Who says you can't sum up the complexities of a political campaign in a
three-minutes song? They've done it at jibjab.com.
Saturday, July 24, 2004
Thursday, July 22, 2004
I was discussing Fahrenheit 411 with my ex-wife Jessica. I found her take
on George W. interesting. Not because she thinks he's a moron - everyone
with any sense calls George a moron - but because she's not just using it to
mean a dim bulb, and she's not just using it in the pejorative sense; she
means more like he's borderline retarded. And what makes that interesting
is that Jessica has always had an amazing talent for reading people. When
she saw Susan Smith crying about her children she immediately thought she's
actually killed them. She says she saw it in her eyes.
What she sees in George's eyes is someone confused by the world of adults.
She says he's like an Egyptian child king who is called the country's ruler
but is actually simply the puppet of his advisers. In Fahrenheit when he
was telling reporters he was getting lots of work done on vacation she said
he was like a young, boasting child. She's convinced if he were tested it
would turn out he had some sort of learning disability, which could explain
why he's always so tongue-tied. She says she could almost feel sorry for
him, lost and confused and powerless, if he wasn't also such a
conscienceless prick (you know he hasn't lost a night of sleep over all the
dead from his war).
Ronnie was senile, George is retarded. Republicans really don't care who
leads the country, as long as they lead it down the drain.
Posted by Charles at Thursday, July 22, 2004
Tuesday, July 20, 2004
I've been gettings MP3s through a free program called iRate. It downloads songs mainly, I think, from iuma.com, a site where musicians can upload their songs for free (my songs are here), as well as whatever other sites the author discovers. As you listen to songs you rate them, and the program looks for people with similar tast and gives you the songs those people like (along with the occassional completely arbitrary song to catch those genres you might like but haven't rated yet).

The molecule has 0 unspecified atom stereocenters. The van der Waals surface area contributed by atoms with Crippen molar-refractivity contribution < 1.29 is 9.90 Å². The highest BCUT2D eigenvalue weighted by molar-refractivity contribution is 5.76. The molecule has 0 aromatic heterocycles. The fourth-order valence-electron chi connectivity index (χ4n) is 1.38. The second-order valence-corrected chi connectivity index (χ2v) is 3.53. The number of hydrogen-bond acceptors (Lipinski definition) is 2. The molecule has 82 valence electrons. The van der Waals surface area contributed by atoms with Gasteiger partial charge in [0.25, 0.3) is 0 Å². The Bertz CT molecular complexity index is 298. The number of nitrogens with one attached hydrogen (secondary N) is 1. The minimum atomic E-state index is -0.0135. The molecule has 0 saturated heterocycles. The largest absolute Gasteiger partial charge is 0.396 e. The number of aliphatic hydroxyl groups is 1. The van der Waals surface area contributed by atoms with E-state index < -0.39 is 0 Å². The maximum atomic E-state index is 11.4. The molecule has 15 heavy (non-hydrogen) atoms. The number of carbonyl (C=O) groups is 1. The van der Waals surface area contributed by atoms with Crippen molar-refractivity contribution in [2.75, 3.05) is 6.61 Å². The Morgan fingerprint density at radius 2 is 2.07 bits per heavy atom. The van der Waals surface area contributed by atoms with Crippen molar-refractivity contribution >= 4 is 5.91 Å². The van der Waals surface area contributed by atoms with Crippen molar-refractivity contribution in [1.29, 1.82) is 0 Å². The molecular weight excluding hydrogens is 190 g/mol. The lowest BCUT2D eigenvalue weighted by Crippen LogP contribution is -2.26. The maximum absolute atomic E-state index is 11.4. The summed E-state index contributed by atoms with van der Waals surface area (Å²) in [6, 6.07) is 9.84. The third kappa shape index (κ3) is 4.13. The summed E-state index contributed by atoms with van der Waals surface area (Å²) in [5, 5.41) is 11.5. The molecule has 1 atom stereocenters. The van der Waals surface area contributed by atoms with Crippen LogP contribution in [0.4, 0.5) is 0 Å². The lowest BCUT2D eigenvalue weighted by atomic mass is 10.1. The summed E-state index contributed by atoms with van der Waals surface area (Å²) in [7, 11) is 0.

The program is originally seeded with what I think is just stuff the guy who wrote the app likes, so until I'd given enough of those negative ratings I was getting a lot of dance and trance music. After a couple of days of rating songs I started getting an interesting mix of bluegrass, jazz, classical and alternative rock, and I'm getting more and more good comedy songs. In a way, it paints a little picture of one's musical tastes. It's coming up with some really cool songs; if not for iRate I probably never would have heard Ruth Wallis's song Boobs. Nor would I have heard Man Bites God's terrific The Annoying Song.
iRate isn't totally user friendly. To install it you need to download a java thing if you don't have it already (instructions on the site). That's not bad, but after it installs, it doesn't create any sort of shortcut to run the program. Basically, you run the install program and it installs it. When you want to run it a second time you need to just run the install program again, and only then will it say, hey, you've used this twice, would you like a shortcut created for it? But this is typical of a lot of the open source software you find at sourceforge, which houses iRate. Once you've got the shortcut it's pretty easy to manage.
Posted by Charles at Tuesday, July 20, 2004
Friday, July 09, 2004
Well, someone does, anyway. A PR person sent me a link to this reporter's
blog, in which he describes me as "the best game writer in the industry right now."
I'm always excited just to discover there are people who read my column
regularly, so this was extra special.
Posted by Charles at Friday, July 09, 2004